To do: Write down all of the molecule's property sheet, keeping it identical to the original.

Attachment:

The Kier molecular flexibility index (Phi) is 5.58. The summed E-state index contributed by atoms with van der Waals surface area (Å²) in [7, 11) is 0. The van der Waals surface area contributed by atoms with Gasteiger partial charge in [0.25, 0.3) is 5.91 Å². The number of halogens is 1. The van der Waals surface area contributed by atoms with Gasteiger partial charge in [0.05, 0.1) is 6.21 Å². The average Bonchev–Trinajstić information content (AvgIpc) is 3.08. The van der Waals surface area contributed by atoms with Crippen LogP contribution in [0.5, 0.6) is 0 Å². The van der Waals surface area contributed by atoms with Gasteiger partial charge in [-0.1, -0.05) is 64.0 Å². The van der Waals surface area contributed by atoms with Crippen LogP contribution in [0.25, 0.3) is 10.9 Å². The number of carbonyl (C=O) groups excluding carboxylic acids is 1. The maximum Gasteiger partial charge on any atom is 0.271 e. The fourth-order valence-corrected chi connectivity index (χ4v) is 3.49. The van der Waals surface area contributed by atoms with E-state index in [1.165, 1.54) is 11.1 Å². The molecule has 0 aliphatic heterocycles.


The Kier molecular flexibility index (Phi) is 5.58. The summed E-state index contributed by atoms with van der Waals surface area (Å²) in [7, 11) is 0. The van der Waals surface area contributed by atoms with Gasteiger partial charge in [0.25, 0.3) is 5.91 Å². The number of halogens is 1. The van der Waals surface area contributed by atoms with Gasteiger partial charge in [0.05, 0.1) is 6.21 Å². The average Bonchev–Trinajstić information content (AvgIpc) is 3.08. The van der Waals surface area contributed by atoms with Crippen LogP contribution in [0.5, 0.6) is 0 Å². The van der Waals surface area contributed by atoms with Gasteiger partial charge in [-0.1, -0.05) is 64.0 Å². The van der Waals surface area contributed by atoms with Crippen LogP contribution in [0.25, 0.3) is 10.9 Å². The number of carbonyl (C=O) groups excluding carboxylic acids is 1. The maximum Gasteiger partial charge on any atom is 0.271 e. The fourth-order valence-corrected chi connectivity index (χ4v) is 3.49. The van der Waals surface area contributed by atoms with E-state index in [1.165, 1.54) is 11.1 Å². The molecule has 0 aliphatic heterocycles.